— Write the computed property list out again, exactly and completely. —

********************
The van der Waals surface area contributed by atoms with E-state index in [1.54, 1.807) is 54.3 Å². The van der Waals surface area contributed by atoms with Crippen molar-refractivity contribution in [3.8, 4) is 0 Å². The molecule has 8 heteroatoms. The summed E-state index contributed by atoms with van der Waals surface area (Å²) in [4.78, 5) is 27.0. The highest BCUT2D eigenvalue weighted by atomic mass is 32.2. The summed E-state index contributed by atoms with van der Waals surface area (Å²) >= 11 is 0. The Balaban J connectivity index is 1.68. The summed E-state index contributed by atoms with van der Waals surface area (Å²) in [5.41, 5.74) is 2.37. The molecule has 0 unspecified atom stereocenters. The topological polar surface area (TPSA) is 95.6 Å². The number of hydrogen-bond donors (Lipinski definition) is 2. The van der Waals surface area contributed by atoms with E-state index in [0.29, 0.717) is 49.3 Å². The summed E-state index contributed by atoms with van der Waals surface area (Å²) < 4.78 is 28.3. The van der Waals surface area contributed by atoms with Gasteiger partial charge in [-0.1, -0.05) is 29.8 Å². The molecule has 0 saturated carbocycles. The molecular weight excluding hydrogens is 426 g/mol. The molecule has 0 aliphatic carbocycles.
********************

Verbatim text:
The van der Waals surface area contributed by atoms with E-state index in [1.54, 1.807) is 54.3 Å². The van der Waals surface area contributed by atoms with Crippen molar-refractivity contribution in [3.8, 4) is 0 Å². The molecule has 8 heteroatoms. The summed E-state index contributed by atoms with van der Waals surface area (Å²) in [4.78, 5) is 27.0. The highest BCUT2D eigenvalue weighted by atomic mass is 32.2. The summed E-state index contributed by atoms with van der Waals surface area (Å²) >= 11 is 0. The Balaban J connectivity index is 1.68. The summed E-state index contributed by atoms with van der Waals surface area (Å²) in [5.41, 5.74) is 2.37. The molecule has 0 unspecified atom stereocenters. The topological polar surface area (TPSA) is 95.6 Å². The number of hydrogen-bond donors (Lipinski definition) is 2. The van der Waals surface area contributed by atoms with E-state index in [0.29, 0.717) is 49.3 Å². The summed E-state index contributed by atoms with van der Waals surface area (Å²) < 4.78 is 28.3. The van der Waals surface area contributed by atoms with Gasteiger partial charge in [-0.1, -0.05) is 29.8 Å². The molecule has 0 saturated carbocycles. The molecular weight excluding hydrogens is 426 g/mol. The molecule has 0 aliphatic carbocycles.